Do you like the elderly? We all do.
But we can't hide from the facts. Elderly drivers who do not belong on the road are causing motor vehicle crashes at an unacceptable rate. The problem will only get worse. We have approximately 44 million licensed drivers over the age of 65 and 29 million licensed drivers over the age of 70.
Elderly drivers actually cause fewer motor vehicle accidents than other drivers because they drive less. Still, there is no question that elderly drivers cause more car accidents than the average driver if you bake the number of miles driven into the calculus. The risk of elderly driving increases at an exponential rate as the driver ages.
We already have more than 5,000 drivers over the age of 65 killed in motor vehicle accidents annually on our roads. This is 1 in 6 fatal crashes.. Everyday, about 20 older adults are killed, and an additional 700 are injured in motor vehicle crashes. These numbers are just too high. Too many elderly drivers are imposing a risk themselves and everyone else.Senior Drivers are Nearly as Dangerous as Teen Drivers
Elderly drivers, drivers 65 years of age or older, statistically have the second-highest accident rates, ranked just behind teen drivers. Age-related research has shown that senior drivers face an increased risk of being involved in a multi-vehicle crash, particularly at intersections.
Mistakes that are common among elderly drivers are just what you think that would be:
- poor judgment while making left-hand turns,
- decreased ability to quickly react to an unexpected situation (such as a child running across a street to catch a ball),
- drifting into lanes of traffic
These mistakes are usually negatively correlated with the general health of the elderly driver who might have conditions such as dementia, arthritis, or a loss of hearing. Also, many medications, whether prescribed or over the counter, impair driving abilities.
The other problem the elderly sometimes have that causes havoc on our roads is that they have impaired vision. They are also not as likely to see things that are not at eye level and in the line of sight. So cluttered arrangements or other things in the background will make it more difficult for them to pick out objects.
The designs of newer vehicles do not make it easier for these drivers as well. For example, some are designed with smaller windows that limit outward visibility while others are now designed with more complicated control systems that can be difficult to understand, especially while operating the vehicle. But you can't blame the car manufacturers. Ultimately, you are either still fit to operate a motor vehicle or you are not.
It is the legal responsibility of any driver to drive safely. If their mental and/or physical competence is impairing their ability to adhere to this, it is their obligation to find other modes of transportation. Yes, we should help them, and we talk about that more below. But this is not always about logistics - it is difficult adjust to the concept of aging, and giving up the privilege to drive can be emotionally difficult.
Family members can help find alternative methods for their older loved ones to get around. This could be as easy as simply looking up local public transportation and helping to create a daily schedule that won’t prevent their loved ones from doing what they need to do around town.
You already know why it is hard to get these unfit elderly drivers off the road. It means conceding that a big part of your life and mobility is over. That is a tough pill to swallow. Everyone gets that. But our failure as a society to force our elderly who are not fit to drive off the road is an unswallowed pill that is just causing too many people - both young and old - to die.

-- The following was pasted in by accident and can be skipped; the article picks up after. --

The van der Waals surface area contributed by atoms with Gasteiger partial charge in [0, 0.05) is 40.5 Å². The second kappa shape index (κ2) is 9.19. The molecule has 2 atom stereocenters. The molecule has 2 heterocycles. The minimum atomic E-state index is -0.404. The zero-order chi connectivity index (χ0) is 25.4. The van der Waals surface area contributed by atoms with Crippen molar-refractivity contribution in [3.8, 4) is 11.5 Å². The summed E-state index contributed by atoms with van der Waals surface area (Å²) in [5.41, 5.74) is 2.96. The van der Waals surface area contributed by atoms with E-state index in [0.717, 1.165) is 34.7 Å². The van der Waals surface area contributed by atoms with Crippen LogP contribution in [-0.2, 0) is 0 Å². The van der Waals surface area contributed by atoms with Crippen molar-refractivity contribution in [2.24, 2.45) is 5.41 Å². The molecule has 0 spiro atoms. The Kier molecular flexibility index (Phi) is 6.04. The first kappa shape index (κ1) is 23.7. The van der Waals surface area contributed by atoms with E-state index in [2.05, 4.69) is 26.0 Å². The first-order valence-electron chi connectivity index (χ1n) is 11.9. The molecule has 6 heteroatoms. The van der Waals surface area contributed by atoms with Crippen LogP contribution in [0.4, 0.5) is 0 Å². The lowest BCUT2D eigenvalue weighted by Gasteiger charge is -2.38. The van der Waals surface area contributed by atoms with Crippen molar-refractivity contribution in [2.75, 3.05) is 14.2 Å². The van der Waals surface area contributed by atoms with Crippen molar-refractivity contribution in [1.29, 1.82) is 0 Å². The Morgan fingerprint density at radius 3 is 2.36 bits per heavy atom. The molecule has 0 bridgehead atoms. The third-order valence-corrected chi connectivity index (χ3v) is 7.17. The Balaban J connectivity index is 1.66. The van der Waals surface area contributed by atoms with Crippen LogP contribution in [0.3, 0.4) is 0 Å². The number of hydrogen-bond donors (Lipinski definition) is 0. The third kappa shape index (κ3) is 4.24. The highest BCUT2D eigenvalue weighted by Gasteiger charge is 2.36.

Sure, 28 states have special guidelines for older drivers when it comes to renewing their licenses. Some require more frequent renewals, vision or road tests, or adult driving classes. For example, the Transportation Committee of Massachusetts is attempting to pass a bill that would require drivers over the age of 85 to pass a driving test in order to renew their license.
But to do what we need to do - real testing to figure out fitness beyond just some eye tests and a little parallel parking, is not going to do the trick. Ultimately, the elderly driver's license renewal process is just fatally flawed because we don't seem to have the stomach to do what has to be done.
There is even a lot of blowback against the feeble laws we have already. Mandatory and potentially mandatory requirements for license renewals have been protested on multiple occasions by senior lobbying groups who argue the tests are ageist, and that if seniors are forced to mandatory road tests, other age groups should be as well. Well, yes, it is ageism. But it is a discrimination that would save thousands of human lives. That should mean more than it does.
There is more we can do to find transportation alternatives for seniors. A woman who lost her 3-year-old son after he was struck by an elderly driver founded the Independent Transportation Network (ITN) America; a program that provides door-to-door driving services to seniors. CarFit, a program sponsored by AARP holds events throughout the country to help elderly drivers assess such things as seat positions, mirror settings, and controls to help adjust to more appropriate safe-driving preparation.
The Federal Highway Administration has also made the move to improve conditions for elderly drivers by making signs more reflective and increasing the distance between signs and exits to help give drivers more time to react.Getting an Advocate to Fight for You
Have you or someone you love been injured or killed in a motor vehicle crash with an elderly driver that was not safely operating his vehicle? If so, please contact us at 1.800.553.8082 or online, here for a free consultation.Sources for This Article